Six months after he was abducted from his home in Kaduna by unknown assailants, a social media critic, popular for his frequent denunciation of Governor Umar Ganduje of Kano State and his policie, has not been found.
Abubakar Idris, who is better known as Dadiyata, has been missing since August 2, 2019 when unidentified men seized him from his residence in Barnawa neighbourhood of Kaduna State.
According to the account given by the police, Mr Idris was returning home at about 1 a.m. when some armed men, breached his house’s security, and took him away in his BMW car.
Till date, he and the vehicle have not been found, six months on.
Mr Idris, 34, a lecturer at the Federal University Dutsinma, Katsina State, was initially suspected to have been arrested by agents of the dreadful State Security Service (SSS).
For what was first considered an illegal detention, Haneefa, Mr Idris’ wife, sued the SSS Kaduna command, the Commissioner of Police and the state government, seeking the “unconditional release” of her husband and payment of the sum of ₦50 million in damages.
But both the SSS and police arresting Mr Idris. Concerns, especially from his family, have therefore deepened on what might have been Mr Idris’ fate since no security outfit has claimed to know his whereabouts. His captors have also not demanded a ransom, six months after.
Regardless, some Nigerians still believe Mr Idris was taken away in connection with his views, and the government would have something to do with his disappearance.
A distraught Mrs Idris, when contacted on Sunday, said the matter is still in court. She said the police has not reached out to her in a long time.
Kaduna police spokesperson, Yakubu Sabo, on Monday said investigation was still on. He added that all traces to Mr Idris have been met with “obstacles.”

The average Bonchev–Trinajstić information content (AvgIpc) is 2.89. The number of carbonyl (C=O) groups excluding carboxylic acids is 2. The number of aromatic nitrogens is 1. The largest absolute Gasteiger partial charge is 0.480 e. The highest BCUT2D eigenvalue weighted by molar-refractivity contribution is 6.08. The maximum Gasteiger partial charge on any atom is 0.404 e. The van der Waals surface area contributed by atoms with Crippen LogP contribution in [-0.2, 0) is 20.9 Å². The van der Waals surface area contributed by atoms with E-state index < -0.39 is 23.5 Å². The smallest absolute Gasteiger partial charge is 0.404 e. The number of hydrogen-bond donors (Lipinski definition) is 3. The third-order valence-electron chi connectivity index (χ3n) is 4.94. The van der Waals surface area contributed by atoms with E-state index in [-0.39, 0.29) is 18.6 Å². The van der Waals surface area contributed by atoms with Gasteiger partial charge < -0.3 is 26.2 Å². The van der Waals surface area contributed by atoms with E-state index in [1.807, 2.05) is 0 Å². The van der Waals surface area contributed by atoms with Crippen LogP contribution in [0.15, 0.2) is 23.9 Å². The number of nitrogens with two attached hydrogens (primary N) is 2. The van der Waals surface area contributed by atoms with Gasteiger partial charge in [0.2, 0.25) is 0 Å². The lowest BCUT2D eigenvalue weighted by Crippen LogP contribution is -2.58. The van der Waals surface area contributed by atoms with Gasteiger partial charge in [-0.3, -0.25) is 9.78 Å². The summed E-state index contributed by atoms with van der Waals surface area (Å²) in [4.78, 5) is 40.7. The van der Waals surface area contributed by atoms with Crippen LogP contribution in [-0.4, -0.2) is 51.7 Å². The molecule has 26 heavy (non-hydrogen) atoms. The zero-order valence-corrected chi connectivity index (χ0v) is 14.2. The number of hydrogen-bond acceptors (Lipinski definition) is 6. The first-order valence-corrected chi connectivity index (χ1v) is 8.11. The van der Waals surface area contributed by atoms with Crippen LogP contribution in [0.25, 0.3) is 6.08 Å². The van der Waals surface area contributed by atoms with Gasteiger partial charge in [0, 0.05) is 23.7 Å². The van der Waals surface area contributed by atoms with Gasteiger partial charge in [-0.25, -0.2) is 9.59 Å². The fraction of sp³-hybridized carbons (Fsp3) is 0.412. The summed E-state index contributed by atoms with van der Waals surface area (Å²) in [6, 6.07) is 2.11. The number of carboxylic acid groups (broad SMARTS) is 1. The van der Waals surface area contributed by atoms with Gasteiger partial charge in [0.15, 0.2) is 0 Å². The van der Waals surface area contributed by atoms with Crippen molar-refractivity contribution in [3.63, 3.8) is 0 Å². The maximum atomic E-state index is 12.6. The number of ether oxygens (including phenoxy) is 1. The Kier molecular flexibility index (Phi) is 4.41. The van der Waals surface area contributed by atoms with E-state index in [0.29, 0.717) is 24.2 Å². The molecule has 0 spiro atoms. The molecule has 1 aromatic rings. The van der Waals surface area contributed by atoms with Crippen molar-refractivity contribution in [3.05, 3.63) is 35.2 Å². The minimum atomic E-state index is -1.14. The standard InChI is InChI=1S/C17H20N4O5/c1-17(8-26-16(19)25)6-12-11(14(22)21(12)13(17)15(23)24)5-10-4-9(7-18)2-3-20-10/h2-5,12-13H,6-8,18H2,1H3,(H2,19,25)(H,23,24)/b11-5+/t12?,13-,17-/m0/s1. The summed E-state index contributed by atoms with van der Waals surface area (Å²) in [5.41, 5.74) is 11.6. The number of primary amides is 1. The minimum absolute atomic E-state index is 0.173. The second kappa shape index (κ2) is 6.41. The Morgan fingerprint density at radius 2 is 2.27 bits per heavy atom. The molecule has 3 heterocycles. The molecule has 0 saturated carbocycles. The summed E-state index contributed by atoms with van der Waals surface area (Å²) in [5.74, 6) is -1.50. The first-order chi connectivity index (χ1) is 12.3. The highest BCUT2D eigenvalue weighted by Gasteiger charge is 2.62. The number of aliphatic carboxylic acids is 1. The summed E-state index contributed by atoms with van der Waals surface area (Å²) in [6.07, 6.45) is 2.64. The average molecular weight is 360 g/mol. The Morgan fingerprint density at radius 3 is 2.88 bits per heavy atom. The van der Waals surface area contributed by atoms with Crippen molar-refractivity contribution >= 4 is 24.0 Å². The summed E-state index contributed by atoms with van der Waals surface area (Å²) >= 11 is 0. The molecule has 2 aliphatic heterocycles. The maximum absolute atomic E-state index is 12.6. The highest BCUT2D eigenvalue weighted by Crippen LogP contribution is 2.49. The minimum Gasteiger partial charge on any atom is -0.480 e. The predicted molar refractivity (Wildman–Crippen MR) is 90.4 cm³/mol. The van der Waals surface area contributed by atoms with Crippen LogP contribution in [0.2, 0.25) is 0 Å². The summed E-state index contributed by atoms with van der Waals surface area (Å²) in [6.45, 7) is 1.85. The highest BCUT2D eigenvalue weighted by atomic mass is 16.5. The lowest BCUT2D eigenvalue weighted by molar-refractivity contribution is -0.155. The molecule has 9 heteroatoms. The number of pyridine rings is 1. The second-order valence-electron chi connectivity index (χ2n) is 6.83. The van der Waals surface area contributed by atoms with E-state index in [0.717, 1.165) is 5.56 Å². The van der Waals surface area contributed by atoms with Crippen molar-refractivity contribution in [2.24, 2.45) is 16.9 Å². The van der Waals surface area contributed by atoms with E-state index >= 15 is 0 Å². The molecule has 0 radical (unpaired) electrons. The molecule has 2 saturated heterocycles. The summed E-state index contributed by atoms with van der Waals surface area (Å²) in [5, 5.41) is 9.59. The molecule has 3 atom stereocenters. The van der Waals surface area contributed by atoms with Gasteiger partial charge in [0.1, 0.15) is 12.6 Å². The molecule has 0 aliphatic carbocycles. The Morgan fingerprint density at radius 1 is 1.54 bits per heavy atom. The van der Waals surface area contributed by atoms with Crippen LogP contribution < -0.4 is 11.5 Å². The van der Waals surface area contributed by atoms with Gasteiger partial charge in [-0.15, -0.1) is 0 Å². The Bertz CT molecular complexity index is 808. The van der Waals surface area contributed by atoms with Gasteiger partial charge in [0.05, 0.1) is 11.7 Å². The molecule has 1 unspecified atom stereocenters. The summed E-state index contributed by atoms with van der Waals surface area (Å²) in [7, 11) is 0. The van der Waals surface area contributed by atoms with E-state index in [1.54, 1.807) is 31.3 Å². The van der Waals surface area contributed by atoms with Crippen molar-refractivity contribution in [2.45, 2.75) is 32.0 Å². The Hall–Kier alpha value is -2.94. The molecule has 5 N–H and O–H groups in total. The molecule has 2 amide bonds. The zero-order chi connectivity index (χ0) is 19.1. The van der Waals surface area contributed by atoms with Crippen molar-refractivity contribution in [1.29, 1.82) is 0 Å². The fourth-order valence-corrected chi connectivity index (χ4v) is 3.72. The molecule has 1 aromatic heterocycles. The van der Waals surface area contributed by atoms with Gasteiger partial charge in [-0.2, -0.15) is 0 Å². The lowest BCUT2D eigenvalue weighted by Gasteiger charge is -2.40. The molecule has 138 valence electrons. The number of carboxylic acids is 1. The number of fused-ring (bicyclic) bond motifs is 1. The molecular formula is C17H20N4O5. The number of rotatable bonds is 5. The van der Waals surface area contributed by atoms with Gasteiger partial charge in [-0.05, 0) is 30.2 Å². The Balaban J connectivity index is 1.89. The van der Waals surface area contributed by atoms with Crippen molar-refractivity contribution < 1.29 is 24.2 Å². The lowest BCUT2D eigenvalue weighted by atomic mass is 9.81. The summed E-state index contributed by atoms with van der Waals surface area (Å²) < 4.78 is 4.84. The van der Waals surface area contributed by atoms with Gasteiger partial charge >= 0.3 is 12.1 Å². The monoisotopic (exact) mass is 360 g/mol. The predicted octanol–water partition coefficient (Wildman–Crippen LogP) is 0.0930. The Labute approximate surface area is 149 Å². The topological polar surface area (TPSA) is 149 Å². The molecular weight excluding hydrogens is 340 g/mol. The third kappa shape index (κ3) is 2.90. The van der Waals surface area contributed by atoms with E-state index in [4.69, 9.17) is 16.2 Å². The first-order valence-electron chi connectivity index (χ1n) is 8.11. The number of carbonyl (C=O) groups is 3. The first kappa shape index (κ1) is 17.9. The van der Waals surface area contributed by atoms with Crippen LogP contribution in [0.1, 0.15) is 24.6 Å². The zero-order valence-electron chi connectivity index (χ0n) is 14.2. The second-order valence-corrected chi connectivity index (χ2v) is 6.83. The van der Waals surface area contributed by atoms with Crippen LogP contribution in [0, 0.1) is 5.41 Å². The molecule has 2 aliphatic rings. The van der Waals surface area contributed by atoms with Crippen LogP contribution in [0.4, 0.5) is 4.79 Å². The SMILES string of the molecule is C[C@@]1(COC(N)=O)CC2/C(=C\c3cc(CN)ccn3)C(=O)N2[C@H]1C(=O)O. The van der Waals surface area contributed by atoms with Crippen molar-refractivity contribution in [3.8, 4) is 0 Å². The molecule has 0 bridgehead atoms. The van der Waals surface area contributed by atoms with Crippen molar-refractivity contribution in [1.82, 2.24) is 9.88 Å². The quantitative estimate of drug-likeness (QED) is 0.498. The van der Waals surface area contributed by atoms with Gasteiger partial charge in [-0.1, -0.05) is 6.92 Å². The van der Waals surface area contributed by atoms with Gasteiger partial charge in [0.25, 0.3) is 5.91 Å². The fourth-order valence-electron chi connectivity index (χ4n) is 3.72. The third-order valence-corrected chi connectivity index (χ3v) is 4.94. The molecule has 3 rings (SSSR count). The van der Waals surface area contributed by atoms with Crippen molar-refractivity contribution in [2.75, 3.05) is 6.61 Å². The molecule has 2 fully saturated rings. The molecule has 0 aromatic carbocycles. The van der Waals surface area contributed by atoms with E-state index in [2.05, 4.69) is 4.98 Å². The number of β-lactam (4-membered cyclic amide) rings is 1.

“We are still investigating. At times we use technical means to ascertain his location. This will mean using his phone number, which has been dormant for long, for the technical experts to know his whereabouts,” he said.
No database of missing persons
Due to lack of national database of its citizens, tracing missing persons in Nigeria is at best daunting task. Efforts of nongovernmental organisations are, however, giving a glimpse of how rife forced disappearance is in the country.
In the northeast alone, the International Committee of the Red Cross (ICRC) said during a decade of conflict in the area, nearly 22,000 Nigerians — 60 per cent of whom were minors — have been reported missing, the highest number of missing persons registered with the ICRC in any country.
The group also says only 367 cases have been solved since it received its first cases in 2013, “underscoring the immense challenges that come with finding missing people and reconnecting them with their families in Nigeria.”
“Every parent’s worst nightmare is not knowing where their child is. This is the tragic reality for thousands of Nigerian parents, leaving them with the anguish of a constant search. People have the right to know the fate of their loved ones, and more needs to be done to prevent families from being separated in the first place,” Peter Maurer, the ICRC president, said.
Also, in July 2019, Enough is Enough Nigeria, a governance and public accountability advocacy coalition, launched an online tracking of missing persons.
Within three months of its launch, the group had recorded 111 entries, of which 69 were still missing, 35 were found alive and seven were found dead.
Since inception, Alice Eze, spokesperson of the group, said 136 entries of missing people have been received. 86 of them are still missing while 39 were found alive and the remaining 11 were found dead.